Halloween is here, and I forgot that I’d signed up for a reading challenge called RIP III. It’s good bookish fun through Halloween, and I joined in because I had the perfect book: Elizabeth Engstrom’s The Northwoods Chronicles.
I hadn’t read a spooky book in awhile, so this was perfect.
Yet, I do have a history with scary fiction. I read my first Stephen King when I was 14, and thereafter spent the rest of adolescence terrifying myself.
I just had a memory: My mother, who was never one to give gifts outside birthday and Christmas, enters my room one night. Picture me cuddled on my waterbed (because I was diagnosed with scoliosis, I swear!) perhaps reading “The Exorcist” or the latest Peter Straub. “I thought you might like to give this book a try,” she says, and hands me a collection of humorous short stories. Humor?!?! I was so far from humor you might as well have nominated me poster-girl for hormonally induced angst, moodiness, and depression!
So, yes, I have a history with the creepy, but I don’t read them much anymore. I’m glad to say that Engstrom’s The Northwoods Chronicles led me through her haunting northwoods universe with a ton of artistry and no gratuitous shlock.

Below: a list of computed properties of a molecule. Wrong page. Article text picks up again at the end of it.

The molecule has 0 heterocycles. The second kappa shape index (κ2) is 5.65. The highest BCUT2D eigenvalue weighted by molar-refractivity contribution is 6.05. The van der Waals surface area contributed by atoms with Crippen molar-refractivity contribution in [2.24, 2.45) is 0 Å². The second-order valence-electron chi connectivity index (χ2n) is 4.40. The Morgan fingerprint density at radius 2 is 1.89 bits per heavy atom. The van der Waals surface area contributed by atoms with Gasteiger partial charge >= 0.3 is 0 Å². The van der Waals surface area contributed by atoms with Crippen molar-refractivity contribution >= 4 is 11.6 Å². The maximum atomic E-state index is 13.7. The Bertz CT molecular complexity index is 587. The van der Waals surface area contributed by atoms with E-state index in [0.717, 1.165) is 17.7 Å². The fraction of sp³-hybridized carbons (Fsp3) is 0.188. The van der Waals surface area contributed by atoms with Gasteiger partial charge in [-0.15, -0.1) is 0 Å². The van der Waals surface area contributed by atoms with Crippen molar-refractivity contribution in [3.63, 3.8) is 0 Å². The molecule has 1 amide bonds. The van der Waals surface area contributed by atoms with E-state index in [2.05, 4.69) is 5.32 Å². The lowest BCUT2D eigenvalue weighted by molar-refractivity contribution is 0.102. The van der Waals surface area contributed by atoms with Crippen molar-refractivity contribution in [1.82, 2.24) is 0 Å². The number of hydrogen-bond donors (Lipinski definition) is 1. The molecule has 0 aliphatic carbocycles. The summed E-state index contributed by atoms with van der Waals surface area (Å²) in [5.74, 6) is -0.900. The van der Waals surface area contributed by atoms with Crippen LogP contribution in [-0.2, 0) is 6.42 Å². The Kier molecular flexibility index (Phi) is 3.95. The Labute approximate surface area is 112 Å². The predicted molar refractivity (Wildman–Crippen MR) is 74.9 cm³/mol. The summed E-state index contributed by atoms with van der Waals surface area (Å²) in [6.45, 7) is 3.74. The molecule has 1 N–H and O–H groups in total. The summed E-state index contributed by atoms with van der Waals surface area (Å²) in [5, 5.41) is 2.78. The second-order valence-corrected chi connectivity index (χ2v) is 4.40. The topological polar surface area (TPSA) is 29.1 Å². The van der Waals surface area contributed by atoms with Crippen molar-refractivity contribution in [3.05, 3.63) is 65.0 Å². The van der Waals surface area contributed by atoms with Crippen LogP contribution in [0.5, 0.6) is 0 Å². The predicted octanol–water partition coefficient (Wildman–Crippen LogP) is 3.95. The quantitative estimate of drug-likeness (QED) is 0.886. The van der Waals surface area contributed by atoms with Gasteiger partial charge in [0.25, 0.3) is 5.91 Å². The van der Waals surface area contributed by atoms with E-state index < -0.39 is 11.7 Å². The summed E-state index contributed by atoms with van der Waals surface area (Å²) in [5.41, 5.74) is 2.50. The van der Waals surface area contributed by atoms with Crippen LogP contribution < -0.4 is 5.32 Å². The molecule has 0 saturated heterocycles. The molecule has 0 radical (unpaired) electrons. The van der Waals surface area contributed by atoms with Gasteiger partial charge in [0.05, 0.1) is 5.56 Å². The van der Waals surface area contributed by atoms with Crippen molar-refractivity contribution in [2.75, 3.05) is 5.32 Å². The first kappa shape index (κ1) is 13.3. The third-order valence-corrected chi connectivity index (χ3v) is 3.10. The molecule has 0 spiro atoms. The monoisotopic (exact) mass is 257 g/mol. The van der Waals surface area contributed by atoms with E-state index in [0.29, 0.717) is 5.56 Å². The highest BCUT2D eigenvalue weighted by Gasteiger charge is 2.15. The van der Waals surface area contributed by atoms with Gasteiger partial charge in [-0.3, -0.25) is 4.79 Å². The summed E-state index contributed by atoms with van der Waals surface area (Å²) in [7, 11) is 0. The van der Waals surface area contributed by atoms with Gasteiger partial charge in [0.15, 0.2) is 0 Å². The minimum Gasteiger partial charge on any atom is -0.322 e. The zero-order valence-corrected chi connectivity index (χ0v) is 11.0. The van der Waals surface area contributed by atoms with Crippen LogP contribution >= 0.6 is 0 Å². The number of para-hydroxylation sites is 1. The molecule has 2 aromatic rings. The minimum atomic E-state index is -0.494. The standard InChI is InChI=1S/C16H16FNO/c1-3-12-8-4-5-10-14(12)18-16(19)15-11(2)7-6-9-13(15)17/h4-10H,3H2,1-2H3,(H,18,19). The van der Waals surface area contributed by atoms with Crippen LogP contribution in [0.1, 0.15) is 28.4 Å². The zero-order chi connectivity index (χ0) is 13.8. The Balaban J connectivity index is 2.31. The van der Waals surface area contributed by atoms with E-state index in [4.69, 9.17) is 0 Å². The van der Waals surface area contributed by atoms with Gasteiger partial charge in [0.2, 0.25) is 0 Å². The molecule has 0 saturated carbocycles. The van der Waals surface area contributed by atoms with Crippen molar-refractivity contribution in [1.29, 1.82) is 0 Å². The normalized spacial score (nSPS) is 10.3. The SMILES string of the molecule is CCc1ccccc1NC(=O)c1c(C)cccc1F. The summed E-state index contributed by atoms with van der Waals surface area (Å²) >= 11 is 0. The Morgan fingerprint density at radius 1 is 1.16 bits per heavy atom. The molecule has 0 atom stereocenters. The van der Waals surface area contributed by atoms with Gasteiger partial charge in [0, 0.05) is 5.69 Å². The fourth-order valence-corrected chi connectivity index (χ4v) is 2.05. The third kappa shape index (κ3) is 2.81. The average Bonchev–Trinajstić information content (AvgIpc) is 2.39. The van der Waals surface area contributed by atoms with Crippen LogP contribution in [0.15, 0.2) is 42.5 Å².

The creepy factor is enhanced by her minimalist writing style. Disappearing children, killer wax statues, murderers, and mermaids inhabit her universe with the same quiet poise as her grieving mothers and college students. It’s all the same reality, and this is a big reason for the creep-factor.
As the cover states, The Northwoods Chronicles is a “novel in stories.” I liked meeting and re-meeting her characters in different contexts. I also liked that she preferred ambiguity over perfect plot bows.
I’ve been interested in the concept of linked short stories for awhile. Reading Engstrom’s novel in stories, I realized that she made it look easy. The secret, as she told me, is to create a full-fledged universe. Her universe fascinates.
(Okay, writing this in front of the telly, Thursday night. Just flipped the channel and found “The Rocky Horror Picture Show.” Talk about memories: midnight showings, yes, during high school. You’re probably not surprised to know that San Francisco loved its Rocky Horror midnight showings!)